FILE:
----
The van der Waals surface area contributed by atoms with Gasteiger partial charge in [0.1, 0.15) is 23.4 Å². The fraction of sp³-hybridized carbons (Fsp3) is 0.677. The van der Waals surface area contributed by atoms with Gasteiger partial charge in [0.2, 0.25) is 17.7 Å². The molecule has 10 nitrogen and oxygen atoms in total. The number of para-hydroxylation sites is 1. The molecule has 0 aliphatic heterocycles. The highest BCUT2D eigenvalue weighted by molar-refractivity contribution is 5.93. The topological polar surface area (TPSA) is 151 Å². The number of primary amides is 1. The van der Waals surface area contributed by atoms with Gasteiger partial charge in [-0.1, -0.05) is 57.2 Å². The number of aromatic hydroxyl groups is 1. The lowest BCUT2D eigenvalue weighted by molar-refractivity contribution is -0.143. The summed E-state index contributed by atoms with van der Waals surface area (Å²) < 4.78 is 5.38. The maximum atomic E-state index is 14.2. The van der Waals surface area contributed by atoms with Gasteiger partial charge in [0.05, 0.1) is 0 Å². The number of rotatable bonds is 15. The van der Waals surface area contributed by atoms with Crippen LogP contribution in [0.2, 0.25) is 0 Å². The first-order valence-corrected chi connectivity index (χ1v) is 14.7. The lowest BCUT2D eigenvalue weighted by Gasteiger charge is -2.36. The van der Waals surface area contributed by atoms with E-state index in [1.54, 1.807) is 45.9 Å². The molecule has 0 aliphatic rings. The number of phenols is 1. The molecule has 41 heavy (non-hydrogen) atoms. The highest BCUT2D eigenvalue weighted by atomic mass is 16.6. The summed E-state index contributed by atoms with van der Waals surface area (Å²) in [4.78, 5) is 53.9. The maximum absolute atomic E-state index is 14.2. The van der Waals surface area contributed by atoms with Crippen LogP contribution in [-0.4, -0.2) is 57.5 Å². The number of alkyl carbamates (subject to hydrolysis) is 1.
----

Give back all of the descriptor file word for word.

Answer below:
The van der Waals surface area contributed by atoms with Gasteiger partial charge in [0.1, 0.15) is 23.4 Å². The fraction of sp³-hybridized carbons (Fsp3) is 0.677. The van der Waals surface area contributed by atoms with Gasteiger partial charge in [0.2, 0.25) is 17.7 Å². The molecule has 10 nitrogen and oxygen atoms in total. The number of para-hydroxylation sites is 1. The molecule has 0 aliphatic heterocycles. The highest BCUT2D eigenvalue weighted by molar-refractivity contribution is 5.93. The topological polar surface area (TPSA) is 151 Å². The number of primary amides is 1. The van der Waals surface area contributed by atoms with Gasteiger partial charge in [-0.1, -0.05) is 57.2 Å². The number of aromatic hydroxyl groups is 1. The lowest BCUT2D eigenvalue weighted by molar-refractivity contribution is -0.143. The summed E-state index contributed by atoms with van der Waals surface area (Å²) < 4.78 is 5.38. The maximum atomic E-state index is 14.2. The van der Waals surface area contributed by atoms with Gasteiger partial charge in [0.05, 0.1) is 0 Å². The number of rotatable bonds is 15. The van der Waals surface area contributed by atoms with Crippen LogP contribution in [0.2, 0.25) is 0 Å². The first-order valence-corrected chi connectivity index (χ1v) is 14.7. The lowest BCUT2D eigenvalue weighted by Gasteiger charge is -2.36. The van der Waals surface area contributed by atoms with E-state index in [1.54, 1.807) is 45.9 Å². The molecule has 0 aliphatic rings. The number of phenols is 1. The molecule has 41 heavy (non-hydrogen) atoms. The highest BCUT2D eigenvalue weighted by atomic mass is 16.6. The summed E-state index contributed by atoms with van der Waals surface area (Å²) in [4.78, 5) is 53.9. The maximum absolute atomic E-state index is 14.2. The van der Waals surface area contributed by atoms with Crippen LogP contribution in [-0.4, -0.2) is 57.5 Å². The number of alkyl carbamates (subject to hydrolysis) is 1.